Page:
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Tax appeal hearings to be held throughout county

A discussion of upcoming property tax appeal and equalization meetings throughout Hubbard County in the next month led county commissioners to the subject of the loss of $200,000 to a Michigan-based tax assessing software developer.

It began with Hubbard County Assessor Bob Hansen presenting visual aids he will carry to those township halls explaining the differences between how parcels of land are taxed.

Hansen meticulously compiled a tax comparison of 33 different parcels of property, classified as seasonal, homesteaded residential, agricultural, commercial and rural vacant land to show the state's complex tax picture.

He selected the parcels based on value, all approximately with a taxable market value of $170,000.

The chart he prepared explains why value isn't the only indicator of what a person's taxes will be.

"It's only one piece of the pie," he told Hubbard County commissioners.

Classification rate issues have much to do with how land is taxed. For instance, last year the Legislature decreased the agricultural classification rate, so some properties experienced a commensurate decrease in taxes.

School districts also figure into tax rates. If a district's populace votes on an operating referendum, those taxes will be higher than someone living down the road in a different school district.

Park Rapids city dwellers pay higher taxes for that $170,000 home because they have city services such as police protection, garbage, water and sewer rates that are figured in.

Some property owners who were taxed under a now defunct program called Limited Market Value saw their taxes jump significantly when the program was phased out after last year. Those valuations were sometimes well below the market value of the home. Now the estimated market value will equal the taxable value.

But those designations didn't necessarily mean that all tax burdens from Limited Market Value properties rose. Some decreased.

Disabled veterans get tax breaks on their property according to Legislative mandate.

But the complexities of how taxing is related to valuation led the board into the discussion about Manatron, the assessment and billing software the county abandoned this winter after a $200,000 initial investment and likely $20,000 more to implement the faulty program.

Hansen presented commissioners with his department's overtime amounts, 57 hours to date, and said if the county hadn't pulled out of the software implementation when it did, "those numbers would have been much higher."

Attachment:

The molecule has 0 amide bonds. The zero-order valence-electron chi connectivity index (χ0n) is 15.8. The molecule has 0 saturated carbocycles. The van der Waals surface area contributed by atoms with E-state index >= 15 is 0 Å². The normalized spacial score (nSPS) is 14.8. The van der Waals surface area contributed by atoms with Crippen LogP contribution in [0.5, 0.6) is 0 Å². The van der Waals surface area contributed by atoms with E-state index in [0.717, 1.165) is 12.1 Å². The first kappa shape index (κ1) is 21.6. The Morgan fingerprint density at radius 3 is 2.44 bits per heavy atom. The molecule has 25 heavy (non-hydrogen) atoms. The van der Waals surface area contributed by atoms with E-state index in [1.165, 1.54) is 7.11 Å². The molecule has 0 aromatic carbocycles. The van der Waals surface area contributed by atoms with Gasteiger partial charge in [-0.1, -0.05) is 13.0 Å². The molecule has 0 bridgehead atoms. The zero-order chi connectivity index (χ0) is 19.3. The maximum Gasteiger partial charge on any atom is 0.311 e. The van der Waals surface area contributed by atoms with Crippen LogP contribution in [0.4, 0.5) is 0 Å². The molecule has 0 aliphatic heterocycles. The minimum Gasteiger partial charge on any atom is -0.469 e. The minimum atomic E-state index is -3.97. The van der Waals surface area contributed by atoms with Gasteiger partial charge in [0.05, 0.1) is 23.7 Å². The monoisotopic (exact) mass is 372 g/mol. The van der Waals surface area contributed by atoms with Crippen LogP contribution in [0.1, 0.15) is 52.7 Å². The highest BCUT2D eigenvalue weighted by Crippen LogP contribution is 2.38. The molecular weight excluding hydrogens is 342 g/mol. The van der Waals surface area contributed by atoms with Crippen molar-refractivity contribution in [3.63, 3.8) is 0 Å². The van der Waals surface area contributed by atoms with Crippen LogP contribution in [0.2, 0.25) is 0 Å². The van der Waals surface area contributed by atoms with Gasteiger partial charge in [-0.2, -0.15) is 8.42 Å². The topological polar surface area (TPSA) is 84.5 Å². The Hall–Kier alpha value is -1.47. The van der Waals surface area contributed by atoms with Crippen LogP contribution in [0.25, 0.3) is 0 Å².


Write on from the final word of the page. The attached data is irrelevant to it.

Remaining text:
The county balked at paying the Michigan software maker any more money when it appeared local officials could not get tax statements in the mail on time and the program wouldn't perform to specifications.

Commissioners said losing the $200,000 was cheaper than losing much more trying to get the software to work.

Many other counties are still struggling to get their Manatron programs operational, commissioners noted.

"Regardless of how much time we put in, things would have gone out the door with problems," Hansen told the board of the tax statements mailed out last week. "We didn't have time to look everything over."

The county quickly reverted to its old tax software to get the statements out in time. Other counties haven't been as fortunate, the board discussed.

But the state's complex tax laws were much of the problem, commissioners agreed.

"How can they write a program to cover everything the Legislature thinks up in the middle of the night?" questioned board chair Lyle Robinson.

Manatron, which has sold taxing software to several other states, was "trying to put a square peg in a round hole" in Minnesota, Hansen said.

"I don't think we can ever get involved again in fronting people the money to figure something out," said commissioner Cal Johannsen. Hubbard County joined a co-op of 30 counties to purchase the software.

"I'll never vote to front somebody money again," Johannsen said.

Commissioner Dick Devine blamed the co-op. "We let them carry the ball and we never should have," he said.

Hansen starts his series of town hall meetings April 19 in Thorpe and Mantrap Townships.

His three-year projections on the 33 parcels show that by 2011, some of those $170,000 properties will carry a taxable market value anywhere from $148,500 to $196,500. Almost none of the properties' market values will remain static.

And Hansen will explain that an "RV" designation on a parcel means it's rural vacant land.

"People have called me to say they've never parked an RV on their property," Robinson noted about some of his confused constituents.

Sarah Smith

Sarah Smith is the outdoors editor. She covers courts, business and breaking news in addition to outdoors events.

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